Dr. Gereboff's Head Notes
What’s Your Measure of Success?
How many of you think of yourselves as “successful”? More importantly, I’m curious what you think contributed to that success. In what ways are your perceptions of your successes and failures fueling your standard of success for your children?
My questions stem from a recent lunch I enjoyed with Denise Pope, senior lecturer in education at Stanford and one of the founders of Challenge Success for educators and parents. Pope and her colleagues created CS after conducting research that suggested current mainstream definitions of success are creating undue stress among students - particularly among middle class and upper middle class families. The Challenge Success message is about redefining success. This message is resonating across the country in University departments of education, educators, and parents. Their agenda is pushing top universities to transform their entrance requirements, and prestigious independent schools to drop grading systems and to rethink assessments.
For many middle class families, the goal of attending “the right school” for college (or high school) can be applied to a very narrow band of schools. A majority of very capable students will not get into those schools because the applicant pool is so great, and the number admitted is so small in comparison. It’s not because they are lacking in talent, but because there are just too many other students similar to them applying for too few places.
There is no question that “right schools” are structured to maximize the chances for their students to be challenged and engaged. In addition, their students get to study with academically similar peers, and the alumni networks created among their fellow graduates often provide an advantage in locating work following college. Yet, even these privileged few often lack the very qualities that are proven indicators of long-term success: purpose, sense of self, resilience and interpersonal skills.
There are other serious problems associated with this goal – problems that are far too critical to ignore. Pope and her colleague, psychologist Madeline Levine, documented the large spike in stress related issues (including depression, anxiety, suicides, and addictions) among middle class adolescents. Students spend inordinate amounts of time doing homework, and/or participating in grueling hours of athletic training solely to achieve the illusive admittance to “the right” school or to earn “the” athletic scholarship. If they fail to gain admittance to their choice or don’t get that scholarship, they, and their parents, are crushed. Even if they achieve that goal, what’s next? Furthermore, students who either cannot, or do not, want to participate in this pressure-cooker environment see their interests and talents ignored and trivialized. (Madeline Levine, Teach Your Children Well, pg xiv)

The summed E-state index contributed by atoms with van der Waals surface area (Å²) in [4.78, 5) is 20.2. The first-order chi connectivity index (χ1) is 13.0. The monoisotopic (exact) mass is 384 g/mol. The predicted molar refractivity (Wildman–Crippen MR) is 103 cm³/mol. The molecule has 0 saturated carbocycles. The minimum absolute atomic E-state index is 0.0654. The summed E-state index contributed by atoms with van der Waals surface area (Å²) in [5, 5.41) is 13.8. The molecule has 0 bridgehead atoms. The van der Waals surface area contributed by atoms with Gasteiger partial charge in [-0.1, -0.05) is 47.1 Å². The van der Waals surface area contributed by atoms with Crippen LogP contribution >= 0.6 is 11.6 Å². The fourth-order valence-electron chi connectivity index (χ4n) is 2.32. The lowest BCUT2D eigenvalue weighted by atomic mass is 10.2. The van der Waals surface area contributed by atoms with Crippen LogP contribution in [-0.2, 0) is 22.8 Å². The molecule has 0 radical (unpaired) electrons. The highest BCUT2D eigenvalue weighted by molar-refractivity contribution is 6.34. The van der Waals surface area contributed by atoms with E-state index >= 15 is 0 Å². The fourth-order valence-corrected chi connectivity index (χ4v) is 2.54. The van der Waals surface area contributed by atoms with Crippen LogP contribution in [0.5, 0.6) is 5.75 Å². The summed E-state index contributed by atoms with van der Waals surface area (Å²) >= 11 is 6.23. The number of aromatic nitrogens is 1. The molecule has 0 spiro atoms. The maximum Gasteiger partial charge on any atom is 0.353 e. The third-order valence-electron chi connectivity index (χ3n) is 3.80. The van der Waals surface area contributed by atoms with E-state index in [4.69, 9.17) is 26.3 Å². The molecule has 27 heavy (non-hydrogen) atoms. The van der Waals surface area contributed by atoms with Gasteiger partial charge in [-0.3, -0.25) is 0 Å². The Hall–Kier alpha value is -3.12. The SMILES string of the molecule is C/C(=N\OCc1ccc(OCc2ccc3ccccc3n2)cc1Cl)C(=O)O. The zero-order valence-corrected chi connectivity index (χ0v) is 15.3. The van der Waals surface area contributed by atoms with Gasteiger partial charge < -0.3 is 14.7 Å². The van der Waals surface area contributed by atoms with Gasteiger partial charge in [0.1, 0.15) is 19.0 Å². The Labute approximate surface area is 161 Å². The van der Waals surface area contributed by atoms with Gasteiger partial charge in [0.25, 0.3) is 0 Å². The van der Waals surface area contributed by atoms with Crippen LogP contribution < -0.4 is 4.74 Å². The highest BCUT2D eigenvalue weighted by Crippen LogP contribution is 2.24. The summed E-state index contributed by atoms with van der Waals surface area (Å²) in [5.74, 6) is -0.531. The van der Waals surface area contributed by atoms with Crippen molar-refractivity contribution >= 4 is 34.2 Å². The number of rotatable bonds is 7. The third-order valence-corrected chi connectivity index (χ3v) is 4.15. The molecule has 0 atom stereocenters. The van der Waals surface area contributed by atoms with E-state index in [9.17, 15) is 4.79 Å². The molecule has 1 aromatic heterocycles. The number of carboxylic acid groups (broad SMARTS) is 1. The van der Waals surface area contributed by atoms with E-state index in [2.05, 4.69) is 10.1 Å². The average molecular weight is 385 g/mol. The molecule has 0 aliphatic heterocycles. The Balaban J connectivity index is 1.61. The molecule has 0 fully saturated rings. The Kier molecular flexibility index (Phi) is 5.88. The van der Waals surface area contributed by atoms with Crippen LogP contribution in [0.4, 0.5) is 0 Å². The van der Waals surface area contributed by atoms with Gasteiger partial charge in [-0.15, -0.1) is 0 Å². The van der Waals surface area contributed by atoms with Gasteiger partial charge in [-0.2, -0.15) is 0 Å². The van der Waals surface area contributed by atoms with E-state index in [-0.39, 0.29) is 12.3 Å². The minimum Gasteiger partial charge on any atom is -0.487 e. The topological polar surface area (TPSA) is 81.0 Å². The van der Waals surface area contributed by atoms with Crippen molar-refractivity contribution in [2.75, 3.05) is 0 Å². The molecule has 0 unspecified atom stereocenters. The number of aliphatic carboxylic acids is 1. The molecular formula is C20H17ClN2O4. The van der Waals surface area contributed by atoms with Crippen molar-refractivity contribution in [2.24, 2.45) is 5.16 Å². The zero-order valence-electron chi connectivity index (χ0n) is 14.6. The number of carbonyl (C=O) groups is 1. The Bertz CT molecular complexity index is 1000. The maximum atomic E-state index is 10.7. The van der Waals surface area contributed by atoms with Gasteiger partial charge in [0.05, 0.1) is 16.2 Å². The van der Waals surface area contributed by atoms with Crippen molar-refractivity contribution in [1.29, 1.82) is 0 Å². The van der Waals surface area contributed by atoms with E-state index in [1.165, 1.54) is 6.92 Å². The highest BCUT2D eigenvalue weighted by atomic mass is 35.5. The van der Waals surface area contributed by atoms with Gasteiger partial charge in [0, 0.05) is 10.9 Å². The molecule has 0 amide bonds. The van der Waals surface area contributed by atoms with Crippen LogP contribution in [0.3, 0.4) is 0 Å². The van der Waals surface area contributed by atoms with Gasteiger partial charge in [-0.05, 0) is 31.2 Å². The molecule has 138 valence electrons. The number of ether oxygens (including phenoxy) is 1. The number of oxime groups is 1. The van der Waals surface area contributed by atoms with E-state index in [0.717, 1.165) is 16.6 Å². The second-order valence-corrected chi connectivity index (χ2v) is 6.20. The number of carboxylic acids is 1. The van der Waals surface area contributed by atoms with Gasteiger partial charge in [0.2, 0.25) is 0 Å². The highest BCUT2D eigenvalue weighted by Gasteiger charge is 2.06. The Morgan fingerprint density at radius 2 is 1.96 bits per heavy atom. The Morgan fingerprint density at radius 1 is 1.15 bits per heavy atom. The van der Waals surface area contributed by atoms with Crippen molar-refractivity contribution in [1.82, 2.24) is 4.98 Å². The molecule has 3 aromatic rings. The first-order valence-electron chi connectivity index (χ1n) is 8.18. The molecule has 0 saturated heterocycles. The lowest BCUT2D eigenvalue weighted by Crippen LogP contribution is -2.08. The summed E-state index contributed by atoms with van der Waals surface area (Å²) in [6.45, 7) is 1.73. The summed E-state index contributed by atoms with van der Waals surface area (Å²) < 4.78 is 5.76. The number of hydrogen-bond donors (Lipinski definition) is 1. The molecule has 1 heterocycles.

When we look at the compelling data that Pope and Levine have gathered, it is clear that school needs to be more of a journey that opens up possibilities rather than a race to a finish line defined by a very narrow goal. While experiencing these possibilities, children need, now more than ever, the resilience that comes from experiencing failure and learning how to bounce back.
School also needs to be structured to engage meaning-of-life questions so children can develop their purpose. Children need time to ask “why” questions - (Why is there order in the universe? Why are there wars? Why are some people heroic? Why did my pet die?), and they need to explore possible answers. Varied responses to these questions present different perspectives on the purpose in life. This range of possibilities helps children in thinking about the future that they might create.
The measure of success for schools and families who understand this idea of school as a journey, would be the graduate who finds interesting work and balances the “joy of living” with the “obligation to improve the world.” Wornick JDS is a school that sets the condition for this sort of success. Our program is structured so that students have the content knowledge they need to find their vocation, the language to express wonder and gratitude, a year punctuated by celebrations, and ample time to explore the “whys”, while trying on different possibilities to create a better world. I look forward in June to sharing our graduates’ stories that reflect both their journeys, and the exciting possibilities that lie ahead.
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